John Thompson Jr. won a single NCAA basketball title. He never appeared in another Final Four after his Georgetown teams reached three national title games in four seasons from 1982 through 1985. And he hadn’t coached a team in more than two decades, since stepping away from Georgetown in 1999.
But that, ultimately, never mattered. His power never waned. Thompson, who was the first Black coach to win an NCAA basketball title, died Sunday at age 78. Other coaches have hung more banners. But no coach of his generation, in any sport, was more influential than the 6-foot-10 man who roamed the sidelines of the Big East conference with a white towel draped over his shoulder in the 1980s and 90s. His rise signaled the emergence of college basketball as a multi-billion dollar enterprise—and helped to usher in a new Black influence on American culture that was as unmistakable as it was irreversible.
Thompson’s all-Black teams, who came to prominence in President Ronald Reagan’s 1980s America, relished playing an uncompromising full-contact style that made many college basketball fans, in particular white ones, uncomfortable. While hip-hop ascended in the entertainment sphere, Georgetown made its statement in the sports world: Thompson touted how Georgetown sold more hats, jackets and other merchandise than any other program. And when racial resentment came his way, he didn’t play nice. Thompson fought it head-on.
He spotted systemic racism far before the term became part of the vernacular, walking off the court right before a game in 1989, in protest of NCAA eligibility regulations he felt were inherently stacked against the young Black athletes that college basketball, as an institution, was purporting to uplift. His passing is even more acute, and instructive, in this moment. He took social stances at a time when few sports figures sought to do so.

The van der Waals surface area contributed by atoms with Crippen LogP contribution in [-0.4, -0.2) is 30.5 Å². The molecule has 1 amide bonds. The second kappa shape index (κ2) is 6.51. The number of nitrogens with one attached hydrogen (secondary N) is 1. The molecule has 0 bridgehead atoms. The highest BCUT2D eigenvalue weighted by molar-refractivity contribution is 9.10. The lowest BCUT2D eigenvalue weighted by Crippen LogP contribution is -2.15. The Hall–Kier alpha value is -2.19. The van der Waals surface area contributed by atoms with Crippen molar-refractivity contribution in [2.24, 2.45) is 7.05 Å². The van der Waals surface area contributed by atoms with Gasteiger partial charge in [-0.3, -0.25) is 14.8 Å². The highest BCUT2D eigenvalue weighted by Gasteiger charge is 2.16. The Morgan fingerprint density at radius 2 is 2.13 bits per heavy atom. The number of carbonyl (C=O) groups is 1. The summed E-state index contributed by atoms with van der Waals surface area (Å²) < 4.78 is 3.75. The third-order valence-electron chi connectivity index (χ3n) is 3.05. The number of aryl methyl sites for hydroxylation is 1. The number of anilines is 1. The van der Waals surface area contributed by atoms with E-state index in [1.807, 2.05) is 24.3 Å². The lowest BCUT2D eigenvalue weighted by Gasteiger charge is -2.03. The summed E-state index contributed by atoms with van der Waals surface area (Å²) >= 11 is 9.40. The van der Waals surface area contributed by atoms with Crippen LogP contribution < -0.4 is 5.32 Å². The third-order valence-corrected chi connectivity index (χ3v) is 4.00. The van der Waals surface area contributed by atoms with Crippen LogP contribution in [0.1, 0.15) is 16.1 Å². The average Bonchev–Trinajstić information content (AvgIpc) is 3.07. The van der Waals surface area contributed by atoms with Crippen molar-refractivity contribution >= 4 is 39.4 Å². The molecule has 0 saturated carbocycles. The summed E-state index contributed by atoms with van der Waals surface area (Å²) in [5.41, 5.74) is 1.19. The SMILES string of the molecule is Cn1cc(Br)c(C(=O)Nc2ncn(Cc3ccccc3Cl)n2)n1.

Today’s athletes walking off the courts and fields of play, in protest of the shooting of Jacob Blake and other instances of police violence, are carrying on his legacy. John Thompson helped pave the way. “In the world of college basketball, Coach Thompson is certainly in a class by himself,” says Todd Boyd, professor of race and culture at the University of Southern California and author of Young, Rich, Black and Famous: The Rise Of The NBA, the Hip Hop Invasion, and the Transformation of American Culture. “He didn’t win as any titles as John Wooden and Coach K. But what he meant to the sport of college basketball is in many ways far more important than championships.”
Not that Thompson’s impact on the game itself wasn’t profound. In his nearly 27 seasons as Georgetown coach, Thompson compiled a 596-239 record, winning the 1984 national championship over Houston, and reaching the national title games in 1982 and 1985; for 19 straight seasons, from 1978 through 1996, his teams reached at least No. 16 in the AP national polls; 10 times Georgetown broke the top five.
Teams like the University of Nevada, Las Vegas (UNLV), which won the 1990 NCAA championship; Michigan’s Fab 5, who reached two straight title games in 1992 and 1993—and introduced baggy shorts to gyms across the U.S.; and Arkansas, whose pressing “40 Minutes of Hell” style catapulted the Razorbacks to a national title in 1994 and runner-up the following year, borrowed Georgetown’s DNA. These teams all defined an era of college basketball, and the allure of March Madness, for a generation of fans. “We had a very nasty disposition,” former Georgetown center Alonzo Mourning told TIME in a 2014 interview. “We played hard-nosed, rough, very defensive-minded, in-your-face basketball. But a lot of teams kind of stole that persona to help them win. UNLV. Arkansas. ‘Wow, it worked for them, maybe it’ll work for us too.’”